Groupe URD: Sustainable Sanitation for Haiti: Recommendations and Lessons from the National Conference on Sustainable Sanitation, June 2012, Port-au-Prince

Groupe URD: Sustainable Sanitation for Haiti: Recommendations and Lessons from the National Conference on Sustainable Sanitation, June 2012, Port-au-Prince

From the October Newsletter of Groupe Urgence Réhabilitation Développement.

Following the earthquake, a large number of different kinds of ecological sanitation (EcoSan) projects were implemented as part of the humanitarian response. The majority of these projects met with major difficulties or failed due to the lack of expertise of aid organizations, the absence of pilot projects to test the projects on a small scale before they were implemented on a large scale, combined with an underestimation of the funds required for the “soft” (support) component of projects of this kind. At the same time, the newly created DINEPA, which had shown some interest in the EcoSan approach, had difficulty receiving any information about these projects, which were never evaluated and about which lessons were never shared. In June 2012, SOIL and UNICEF organized the first national conference on sustainable sanitation in Port-au-Prince. More than one hundred and fifty people representing fifty-five organisations (DINEPA, NGOs, university researchers and independent consultants [1]) took part in the conference. It was an opportunity to share experiences about the different aspects of EcoSan projects in IDP camps, urban neighbourhoods, in rural environments, at individual or community level, in markets and in schools (technologies such as composting and bio-digesters, social and maintenance aspects, agricultural engineering and existing research on the elimination of pathogens).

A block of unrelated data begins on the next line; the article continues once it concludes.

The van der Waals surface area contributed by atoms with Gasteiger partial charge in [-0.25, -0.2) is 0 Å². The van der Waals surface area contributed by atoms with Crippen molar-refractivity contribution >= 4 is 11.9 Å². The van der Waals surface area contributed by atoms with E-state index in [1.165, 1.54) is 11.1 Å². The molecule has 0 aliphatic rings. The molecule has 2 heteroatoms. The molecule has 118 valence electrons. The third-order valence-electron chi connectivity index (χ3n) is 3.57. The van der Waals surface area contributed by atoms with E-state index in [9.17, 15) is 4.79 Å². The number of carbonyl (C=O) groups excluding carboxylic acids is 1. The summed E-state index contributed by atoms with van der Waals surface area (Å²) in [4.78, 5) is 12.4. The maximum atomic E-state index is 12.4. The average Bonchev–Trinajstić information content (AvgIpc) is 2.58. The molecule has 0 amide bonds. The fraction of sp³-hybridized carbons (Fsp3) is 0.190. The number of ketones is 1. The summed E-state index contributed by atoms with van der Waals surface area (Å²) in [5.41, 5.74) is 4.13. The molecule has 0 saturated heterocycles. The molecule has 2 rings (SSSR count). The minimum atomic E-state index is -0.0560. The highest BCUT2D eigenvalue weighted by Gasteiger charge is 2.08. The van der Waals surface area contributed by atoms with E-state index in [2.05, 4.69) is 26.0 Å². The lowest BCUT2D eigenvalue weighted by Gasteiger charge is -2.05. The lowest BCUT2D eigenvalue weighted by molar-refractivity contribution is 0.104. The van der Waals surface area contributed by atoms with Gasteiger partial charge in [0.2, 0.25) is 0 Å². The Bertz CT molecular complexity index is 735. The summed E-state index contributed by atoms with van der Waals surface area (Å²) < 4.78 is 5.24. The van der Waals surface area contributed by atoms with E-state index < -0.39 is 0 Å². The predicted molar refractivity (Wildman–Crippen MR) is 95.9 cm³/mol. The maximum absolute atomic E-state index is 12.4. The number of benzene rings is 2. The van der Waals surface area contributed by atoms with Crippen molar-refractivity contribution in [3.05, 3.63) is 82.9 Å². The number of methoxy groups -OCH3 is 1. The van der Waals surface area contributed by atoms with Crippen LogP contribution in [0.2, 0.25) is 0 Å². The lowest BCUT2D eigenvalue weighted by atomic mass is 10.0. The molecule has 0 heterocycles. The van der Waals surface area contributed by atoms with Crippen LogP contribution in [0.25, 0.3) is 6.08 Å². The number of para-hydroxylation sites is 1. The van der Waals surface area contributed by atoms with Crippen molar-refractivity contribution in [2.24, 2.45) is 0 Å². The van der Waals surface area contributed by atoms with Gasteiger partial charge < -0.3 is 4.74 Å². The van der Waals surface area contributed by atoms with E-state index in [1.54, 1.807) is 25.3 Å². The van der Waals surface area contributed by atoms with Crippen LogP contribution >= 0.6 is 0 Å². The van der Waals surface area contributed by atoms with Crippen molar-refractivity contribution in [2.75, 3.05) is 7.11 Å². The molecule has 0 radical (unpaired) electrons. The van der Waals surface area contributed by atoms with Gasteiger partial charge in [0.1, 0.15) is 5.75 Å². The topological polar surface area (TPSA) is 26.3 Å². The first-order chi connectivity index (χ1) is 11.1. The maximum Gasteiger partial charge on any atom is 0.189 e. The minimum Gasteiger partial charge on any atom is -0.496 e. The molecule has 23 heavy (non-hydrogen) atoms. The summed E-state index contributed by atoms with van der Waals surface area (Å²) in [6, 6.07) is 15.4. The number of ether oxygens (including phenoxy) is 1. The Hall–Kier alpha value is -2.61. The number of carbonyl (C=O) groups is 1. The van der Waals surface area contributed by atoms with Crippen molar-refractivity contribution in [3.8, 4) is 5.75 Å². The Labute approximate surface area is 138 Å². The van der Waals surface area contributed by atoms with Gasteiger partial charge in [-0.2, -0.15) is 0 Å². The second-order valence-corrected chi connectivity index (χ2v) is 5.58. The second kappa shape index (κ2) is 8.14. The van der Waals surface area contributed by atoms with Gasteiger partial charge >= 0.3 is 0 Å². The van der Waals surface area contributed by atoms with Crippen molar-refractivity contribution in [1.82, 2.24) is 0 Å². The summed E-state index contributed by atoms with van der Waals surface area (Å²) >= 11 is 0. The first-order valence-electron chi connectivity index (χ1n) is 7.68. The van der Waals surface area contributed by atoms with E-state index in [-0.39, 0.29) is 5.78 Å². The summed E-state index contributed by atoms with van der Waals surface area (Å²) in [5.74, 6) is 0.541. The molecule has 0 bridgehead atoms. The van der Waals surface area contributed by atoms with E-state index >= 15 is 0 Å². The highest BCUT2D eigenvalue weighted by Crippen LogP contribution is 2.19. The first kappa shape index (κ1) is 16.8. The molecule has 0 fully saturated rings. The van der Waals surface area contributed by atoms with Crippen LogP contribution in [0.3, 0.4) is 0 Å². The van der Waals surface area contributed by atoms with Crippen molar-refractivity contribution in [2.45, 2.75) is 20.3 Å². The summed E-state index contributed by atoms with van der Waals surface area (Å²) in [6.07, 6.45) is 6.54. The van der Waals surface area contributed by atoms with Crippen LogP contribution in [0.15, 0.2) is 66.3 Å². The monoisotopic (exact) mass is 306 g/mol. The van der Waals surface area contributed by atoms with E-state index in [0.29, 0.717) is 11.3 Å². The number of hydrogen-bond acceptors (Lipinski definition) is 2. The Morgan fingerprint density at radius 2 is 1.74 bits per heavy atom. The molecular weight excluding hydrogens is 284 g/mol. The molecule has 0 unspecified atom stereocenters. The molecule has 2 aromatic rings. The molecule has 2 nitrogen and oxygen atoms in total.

Sustainable sanitation is defined by the Sustainable Sanitation Alliance (SuSanA) as a system which is not only economically viable, socially acceptable, technically and institutionally appropriate, but also protects the environment and natural resources.

Ecological sanitation is one kind of sustainable sanitation which consists of recycling and re-using waste water and excreta to fertilize the soil, considering “human waste” (faeces and urine) as re-usable resources as they are in all terrestrial ecosystems.